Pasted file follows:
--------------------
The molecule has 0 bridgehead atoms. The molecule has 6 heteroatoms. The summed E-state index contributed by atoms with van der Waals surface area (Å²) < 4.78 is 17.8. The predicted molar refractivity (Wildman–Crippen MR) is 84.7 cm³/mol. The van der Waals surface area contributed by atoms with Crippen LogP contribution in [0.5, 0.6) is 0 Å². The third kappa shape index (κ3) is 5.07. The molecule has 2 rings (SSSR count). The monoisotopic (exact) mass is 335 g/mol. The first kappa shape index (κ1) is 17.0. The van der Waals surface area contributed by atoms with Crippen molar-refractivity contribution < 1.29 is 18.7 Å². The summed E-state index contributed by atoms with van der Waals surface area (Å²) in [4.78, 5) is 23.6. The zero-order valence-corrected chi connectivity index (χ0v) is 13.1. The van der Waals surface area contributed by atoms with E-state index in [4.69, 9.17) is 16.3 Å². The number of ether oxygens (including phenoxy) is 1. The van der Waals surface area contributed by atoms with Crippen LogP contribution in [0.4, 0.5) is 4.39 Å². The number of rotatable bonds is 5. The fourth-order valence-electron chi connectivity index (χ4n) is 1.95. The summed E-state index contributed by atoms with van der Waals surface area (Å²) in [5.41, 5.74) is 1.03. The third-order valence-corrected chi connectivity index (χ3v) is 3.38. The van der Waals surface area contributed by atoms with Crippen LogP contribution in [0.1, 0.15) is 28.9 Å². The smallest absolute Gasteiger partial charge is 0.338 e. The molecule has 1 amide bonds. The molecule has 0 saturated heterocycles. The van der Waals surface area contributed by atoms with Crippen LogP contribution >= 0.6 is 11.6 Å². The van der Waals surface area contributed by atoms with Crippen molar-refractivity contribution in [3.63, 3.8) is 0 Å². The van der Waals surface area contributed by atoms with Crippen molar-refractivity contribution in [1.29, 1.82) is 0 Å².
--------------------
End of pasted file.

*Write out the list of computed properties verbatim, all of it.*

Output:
The molecule has 0 bridgehead atoms. The molecule has 6 heteroatoms. The summed E-state index contributed by atoms with van der Waals surface area (Å²) < 4.78 is 17.8. The predicted molar refractivity (Wildman–Crippen MR) is 84.7 cm³/mol. The van der Waals surface area contributed by atoms with Crippen LogP contribution in [0.5, 0.6) is 0 Å². The third kappa shape index (κ3) is 5.07. The molecule has 2 rings (SSSR count). The monoisotopic (exact) mass is 335 g/mol. The first kappa shape index (κ1) is 17.0. The van der Waals surface area contributed by atoms with Crippen molar-refractivity contribution < 1.29 is 18.7 Å². The summed E-state index contributed by atoms with van der Waals surface area (Å²) in [4.78, 5) is 23.6. The zero-order valence-corrected chi connectivity index (χ0v) is 13.1. The van der Waals surface area contributed by atoms with E-state index in [4.69, 9.17) is 16.3 Å². The number of ether oxygens (including phenoxy) is 1. The van der Waals surface area contributed by atoms with Crippen LogP contribution in [0.4, 0.5) is 4.39 Å². The number of rotatable bonds is 5. The fourth-order valence-electron chi connectivity index (χ4n) is 1.95. The summed E-state index contributed by atoms with van der Waals surface area (Å²) in [5.41, 5.74) is 1.03. The third-order valence-corrected chi connectivity index (χ3v) is 3.38. The van der Waals surface area contributed by atoms with Crippen LogP contribution in [0.1, 0.15) is 28.9 Å². The smallest absolute Gasteiger partial charge is 0.338 e. The molecule has 1 amide bonds. The molecule has 0 saturated heterocycles. The van der Waals surface area contributed by atoms with Crippen LogP contribution >= 0.6 is 11.6 Å². The van der Waals surface area contributed by atoms with Crippen molar-refractivity contribution in [3.63, 3.8) is 0 Å². The van der Waals surface area contributed by atoms with Crippen molar-refractivity contribution in [1.29, 1.82) is 0 Å².